Our top picks: (Amazon)
The FURminator Undercoat Rake
Hertzko Slicker Brush
Top Brushing Tips
Let’s run through some brushing tips you may find valuable.
1. Ensure your husky likes the brush
As you’re going to be brushing your husky a lot (every few days), it’s important that you make it an experience he likes. There’s nothing more frustrating than your husky freaking out every time he sees you grab the brush.
So start by brushing him in the evenings, after he’s had his daily exercise and is in a calm state. You can introduce giving him small tasty treats (tiny pieces of chicken breast works well) as you’re brushing him. This should keep his focus on receiving treats and he will subconsciously link brushing with something good. Eventually, you won’t need to keep giving him treats.
2. Little and often is the best!
Having short but frequent brushing sessions is much better than infrequently brushing him for hours at a time.
Not only is it much more enjoyable for him only being brushed for 20 minutes at a time, but it will do a much better job of keeping the hair off your floors!
Aim for 3 or even 4 sessions per week, 20 minutes each. Start with the undercoat rake and finish off the last 5 minutes with the slicker brush.
3. Start from the head down
It sounds so obvious, but it’s super easy to grab the brush and start on those juicy thighs or lower back. But try your best to start at the top and work your way down.
Doing it systematically like this will mean you don’t miss spots or forget where you’ve already brushed. When it seems like your husky is shedding forever you’ll be surprised how easy it is to forget where you’ve already been.
4. For puppies, use a Pin & Bristle brush
When it comes to puppies, they do not need such a plan of action in place, but they do need to be brushed occassionally. Plus, introducing the idea of brushing early on will help your puppy enjoy brushing when they need it the most, in adulthood.
Pin & Bristle brushes like this one are excellent for puppies because they’re incredibly soft and forgiving. When puppies don’t really shed that much, it’s easy to give them a brush once a week, if that.
An undercoat rake or even a slicker brush will be a little over the top, considering their coat is very thin and short.
5. Use this time to inspect and bond with your husky
Brushing can be a great bonding time once your husky has learned to relax. Your husky will absolutely love the attention he’s receiving from his favorite person, and it will prove to be very mentally stimulating for him.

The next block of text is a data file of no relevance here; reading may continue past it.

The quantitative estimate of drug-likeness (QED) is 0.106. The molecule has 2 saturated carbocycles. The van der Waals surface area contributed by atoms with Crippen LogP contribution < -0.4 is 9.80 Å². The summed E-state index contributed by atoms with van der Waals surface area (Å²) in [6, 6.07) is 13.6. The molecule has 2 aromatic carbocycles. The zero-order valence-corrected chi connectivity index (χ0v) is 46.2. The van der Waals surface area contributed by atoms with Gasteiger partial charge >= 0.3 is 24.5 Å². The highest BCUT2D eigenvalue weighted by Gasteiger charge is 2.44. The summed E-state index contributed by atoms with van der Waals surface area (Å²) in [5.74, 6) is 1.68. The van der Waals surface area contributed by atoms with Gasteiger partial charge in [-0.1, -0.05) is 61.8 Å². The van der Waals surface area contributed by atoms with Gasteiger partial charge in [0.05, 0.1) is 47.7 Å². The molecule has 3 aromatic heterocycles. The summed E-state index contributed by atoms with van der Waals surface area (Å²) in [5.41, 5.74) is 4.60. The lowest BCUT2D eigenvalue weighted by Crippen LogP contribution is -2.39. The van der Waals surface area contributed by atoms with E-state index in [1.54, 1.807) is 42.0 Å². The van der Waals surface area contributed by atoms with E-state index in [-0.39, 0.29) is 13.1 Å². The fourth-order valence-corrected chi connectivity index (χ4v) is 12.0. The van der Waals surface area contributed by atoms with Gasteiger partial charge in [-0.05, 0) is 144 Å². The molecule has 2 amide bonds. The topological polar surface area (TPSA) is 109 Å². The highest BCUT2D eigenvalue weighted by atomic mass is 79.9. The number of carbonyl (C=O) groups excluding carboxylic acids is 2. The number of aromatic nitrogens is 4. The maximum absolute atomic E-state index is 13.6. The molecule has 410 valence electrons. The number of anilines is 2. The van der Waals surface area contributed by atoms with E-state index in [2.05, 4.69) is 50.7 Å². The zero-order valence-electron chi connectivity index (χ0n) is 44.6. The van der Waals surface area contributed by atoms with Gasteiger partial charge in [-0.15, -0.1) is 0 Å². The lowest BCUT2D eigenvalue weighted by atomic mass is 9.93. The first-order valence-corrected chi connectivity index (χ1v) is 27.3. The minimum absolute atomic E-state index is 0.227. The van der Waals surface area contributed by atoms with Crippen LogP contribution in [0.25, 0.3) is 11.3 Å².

You can also use this time while your husky is relaxed and calm, to inspect his body and skin and make sure there isn’t anything out of place. This could be anything from unusual bumps, wounds you weren’t aware of, or dry skin.
With any health issue, the quicker you find it and deal with it, the better off your husky will be. Brush time gives you this opportunity.
The FURminator de-shedding tool can accidentally damage your husky’s topcoat if used incorrectly. Due to this, we recommend using an undercoat rake and a slicker brush.
This isn’t to say that the de-shedding tools do not work and can’t be used effectively, because they can! But for the majority of owners out there, using the other recommended brushes will prove to be a better experience for you and your husky.
Most Recommended For Huskies 🐶
Best Brushes For Husky Shedding ⭐
Best Online Training Program For Huskies⭐
Brain Training For Dogs has become increasingly popular with Siberian Huskies in the last few years. It’s now recognized as perhaps the best way to train a husky in the most stress-free, positive way.
Best Husky Puppy Book ⭐
If you would like to support My Happy Husky directly and have an easy to read and entertaining guide for training your husky puppy, check out my book The Husky Puppy Handbook on Amazon. All purchases are greatly appreciated.
The advice given in this article is for educational purposes only and does not constitute pet medical advice. Before making any decisions that may affect the health and/or safety of your dog, you should always consult a trained veterinarian in your local area.